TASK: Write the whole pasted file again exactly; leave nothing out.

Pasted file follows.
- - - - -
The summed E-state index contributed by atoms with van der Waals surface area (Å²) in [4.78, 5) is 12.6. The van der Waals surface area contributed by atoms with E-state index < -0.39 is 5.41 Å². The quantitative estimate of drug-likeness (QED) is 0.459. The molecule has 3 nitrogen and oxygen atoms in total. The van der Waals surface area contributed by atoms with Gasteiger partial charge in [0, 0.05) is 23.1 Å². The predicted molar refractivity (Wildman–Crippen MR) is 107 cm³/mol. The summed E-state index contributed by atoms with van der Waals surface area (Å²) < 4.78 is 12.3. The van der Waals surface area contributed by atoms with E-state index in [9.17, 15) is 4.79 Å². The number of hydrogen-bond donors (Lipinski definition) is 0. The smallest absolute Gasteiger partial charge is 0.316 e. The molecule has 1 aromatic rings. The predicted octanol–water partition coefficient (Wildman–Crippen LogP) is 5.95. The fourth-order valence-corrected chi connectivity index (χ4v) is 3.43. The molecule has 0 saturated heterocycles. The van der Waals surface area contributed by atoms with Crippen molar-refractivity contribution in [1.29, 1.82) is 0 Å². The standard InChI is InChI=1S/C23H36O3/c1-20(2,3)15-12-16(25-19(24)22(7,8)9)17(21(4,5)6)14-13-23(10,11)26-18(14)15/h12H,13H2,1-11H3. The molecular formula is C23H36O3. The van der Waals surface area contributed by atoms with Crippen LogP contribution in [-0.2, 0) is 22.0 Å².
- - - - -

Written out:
The summed E-state index contributed by atoms with van der Waals surface area (Å²) in [4.78, 5) is 12.6. The van der Waals surface area contributed by atoms with E-state index < -0.39 is 5.41 Å². The quantitative estimate of drug-likeness (QED) is 0.459. The molecule has 3 nitrogen and oxygen atoms in total. The van der Waals surface area contributed by atoms with Gasteiger partial charge in [0, 0.05) is 23.1 Å². The predicted molar refractivity (Wildman–Crippen MR) is 107 cm³/mol. The summed E-state index contributed by atoms with van der Waals surface area (Å²) < 4.78 is 12.3. The van der Waals surface area contributed by atoms with E-state index in [9.17, 15) is 4.79 Å². The number of hydrogen-bond donors (Lipinski definition) is 0. The smallest absolute Gasteiger partial charge is 0.316 e. The molecule has 1 aromatic rings. The predicted octanol–water partition coefficient (Wildman–Crippen LogP) is 5.95. The fourth-order valence-corrected chi connectivity index (χ4v) is 3.43. The molecule has 0 saturated heterocycles. The van der Waals surface area contributed by atoms with Crippen molar-refractivity contribution in [1.29, 1.82) is 0 Å². The standard InChI is InChI=1S/C23H36O3/c1-20(2,3)15-12-16(25-19(24)22(7,8)9)17(21(4,5)6)14-13-23(10,11)26-18(14)15/h12H,13H2,1-11H3. The molecular formula is C23H36O3. The van der Waals surface area contributed by atoms with Crippen LogP contribution in [-0.2, 0) is 22.0 Å².